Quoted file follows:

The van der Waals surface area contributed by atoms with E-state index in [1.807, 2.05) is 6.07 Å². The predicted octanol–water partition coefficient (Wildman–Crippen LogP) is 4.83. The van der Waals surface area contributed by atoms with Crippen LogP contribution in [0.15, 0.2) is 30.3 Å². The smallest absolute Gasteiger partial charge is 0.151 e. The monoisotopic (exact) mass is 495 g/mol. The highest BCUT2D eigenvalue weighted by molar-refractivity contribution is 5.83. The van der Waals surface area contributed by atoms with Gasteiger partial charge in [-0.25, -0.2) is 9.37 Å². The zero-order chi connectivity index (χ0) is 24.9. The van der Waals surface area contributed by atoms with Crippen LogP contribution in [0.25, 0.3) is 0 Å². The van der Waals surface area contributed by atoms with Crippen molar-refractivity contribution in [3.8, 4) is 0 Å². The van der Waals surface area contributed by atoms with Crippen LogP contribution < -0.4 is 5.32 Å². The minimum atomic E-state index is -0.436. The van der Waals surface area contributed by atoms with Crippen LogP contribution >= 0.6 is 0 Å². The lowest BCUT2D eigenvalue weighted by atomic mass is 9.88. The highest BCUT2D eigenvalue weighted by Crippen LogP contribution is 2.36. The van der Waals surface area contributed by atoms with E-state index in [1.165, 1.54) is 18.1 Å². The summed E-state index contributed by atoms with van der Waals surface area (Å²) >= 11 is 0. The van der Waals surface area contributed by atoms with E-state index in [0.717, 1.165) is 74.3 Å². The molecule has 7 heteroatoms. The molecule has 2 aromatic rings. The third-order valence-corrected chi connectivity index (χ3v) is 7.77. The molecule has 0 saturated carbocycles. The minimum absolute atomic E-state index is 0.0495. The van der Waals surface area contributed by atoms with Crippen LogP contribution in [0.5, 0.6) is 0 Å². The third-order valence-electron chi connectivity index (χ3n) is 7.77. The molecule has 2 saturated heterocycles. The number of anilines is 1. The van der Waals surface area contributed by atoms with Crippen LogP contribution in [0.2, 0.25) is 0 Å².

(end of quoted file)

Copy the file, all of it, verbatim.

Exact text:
The van der Waals surface area contributed by atoms with E-state index in [1.807, 2.05) is 6.07 Å². The predicted octanol–water partition coefficient (Wildman–Crippen LogP) is 4.83. The van der Waals surface area contributed by atoms with Crippen LogP contribution in [0.15, 0.2) is 30.3 Å². The smallest absolute Gasteiger partial charge is 0.151 e. The monoisotopic (exact) mass is 495 g/mol. The highest BCUT2D eigenvalue weighted by molar-refractivity contribution is 5.83. The van der Waals surface area contributed by atoms with Gasteiger partial charge in [-0.25, -0.2) is 9.37 Å². The zero-order chi connectivity index (χ0) is 24.9. The van der Waals surface area contributed by atoms with Crippen LogP contribution in [0.25, 0.3) is 0 Å². The van der Waals surface area contributed by atoms with Crippen molar-refractivity contribution in [3.8, 4) is 0 Å². The van der Waals surface area contributed by atoms with Crippen LogP contribution < -0.4 is 5.32 Å². The minimum atomic E-state index is -0.436. The van der Waals surface area contributed by atoms with Crippen LogP contribution >= 0.6 is 0 Å². The lowest BCUT2D eigenvalue weighted by atomic mass is 9.88. The highest BCUT2D eigenvalue weighted by Crippen LogP contribution is 2.36. The van der Waals surface area contributed by atoms with E-state index in [1.165, 1.54) is 18.1 Å². The summed E-state index contributed by atoms with van der Waals surface area (Å²) >= 11 is 0. The van der Waals surface area contributed by atoms with E-state index in [0.717, 1.165) is 74.3 Å². The molecule has 7 heteroatoms. The molecule has 2 aromatic rings. The third-order valence-corrected chi connectivity index (χ3v) is 7.77. The molecule has 0 saturated carbocycles. The minimum absolute atomic E-state index is 0.0495. The van der Waals surface area contributed by atoms with Crippen LogP contribution in [0.5, 0.6) is 0 Å². The third-order valence-electron chi connectivity index (χ3n) is 7.77. The molecule has 2 saturated heterocycles. The number of anilines is 1. The van der Waals surface area contributed by atoms with Crippen LogP contribution in [0.2, 0.25) is 0 Å².